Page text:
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Old Jul 18, 2011, 08:01 AM
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Millbrook, Alabama
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I decided to add eyelets to the sails and it just so happened that my wife had some she picked up at a crafts store long ago. She had various colors, but only a couple had smooth edges on the back side. I didn't want a serrated back side so I chose one that I could punch and get the smooth edge I wanted.

The only punch that she had was for the serrated type of eyelet. I dug out my trusty center punch and used it to get the process started using several smaller taps to keep from splitting the metal. I then finished it off with the hammer directly to the eyelet. I only put a split in 1 out of 6Önot bad.
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Old Jul 18, 2011, 08:18 AM
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Millbrook, Alabama
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The next project was the mast. Again, following advice given by those who preceded me, I knew I needed to beef up the mast. I punched in the stock mast connector (which by the way, goes in much easier with a little oil added) light tapping with a wood block so to NOT booger up the end. I found a tight fitting 12” brass tube and punched that half way in, with again some oil and a wood block.

The 2 mast ends were then hit together using the wood block and light tapping. All spreaders and fittings were added and we have a mast.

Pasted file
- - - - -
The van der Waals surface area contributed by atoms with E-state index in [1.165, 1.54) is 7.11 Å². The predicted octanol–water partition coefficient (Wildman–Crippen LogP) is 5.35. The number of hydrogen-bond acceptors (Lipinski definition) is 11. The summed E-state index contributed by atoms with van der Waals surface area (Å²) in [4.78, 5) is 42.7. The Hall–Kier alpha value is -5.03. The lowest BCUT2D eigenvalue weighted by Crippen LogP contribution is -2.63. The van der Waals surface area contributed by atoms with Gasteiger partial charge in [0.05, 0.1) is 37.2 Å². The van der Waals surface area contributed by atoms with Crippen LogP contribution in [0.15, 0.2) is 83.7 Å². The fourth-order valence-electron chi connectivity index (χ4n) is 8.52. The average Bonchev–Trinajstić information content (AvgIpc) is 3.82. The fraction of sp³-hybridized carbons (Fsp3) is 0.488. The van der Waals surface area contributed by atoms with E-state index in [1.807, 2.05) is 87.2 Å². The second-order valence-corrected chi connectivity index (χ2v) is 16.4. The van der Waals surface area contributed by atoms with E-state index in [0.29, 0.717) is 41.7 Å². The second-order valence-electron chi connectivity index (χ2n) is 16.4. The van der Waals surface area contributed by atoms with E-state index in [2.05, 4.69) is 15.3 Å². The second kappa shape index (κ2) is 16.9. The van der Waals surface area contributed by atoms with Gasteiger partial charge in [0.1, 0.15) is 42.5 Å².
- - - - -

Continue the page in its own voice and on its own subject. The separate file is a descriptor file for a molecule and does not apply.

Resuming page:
I proceeded to slide the sail into place per instructions and built up the booms.
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Old Jul 18, 2011, 08:41 AM
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Having added all the lines to the sails per the manual, I proceeded to place the rigging up. I decided to replace the side stays (shrouds) with nylon coated 30lb test stainless fishing leader and found the perfect item at Bass Pro for under $4.00. The leader even comes with 8 sleeves so there is no need to spend another $5.00+ on those. I also ordered a Deluxe 2-56 Pull-Pull Clevis System (Tower) to make the connection to the deck plates.

Finally, I picked up some nice snap swivels while I was at Bass Pro. On those I removed the snaps and replaced them with small slip rings.

I held the mast in place with a temp set of lines made up from kite string.

I built up a simple cross stick (scissor) tool to center my mast. I got everything close to alignment then built up and added the new side stays.
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Old Jul 18, 2011, 09:00 AM
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Ok…after getting her all rigged, I decided it was time to hook up the sail servo and get her ready to rumble. I ran into a couple of snags here. 1st I didn’t route the main sheet correctly and ended up with it snagging on the rudder servo arm…my bad and I had to re-route the sheet around the servo tray post.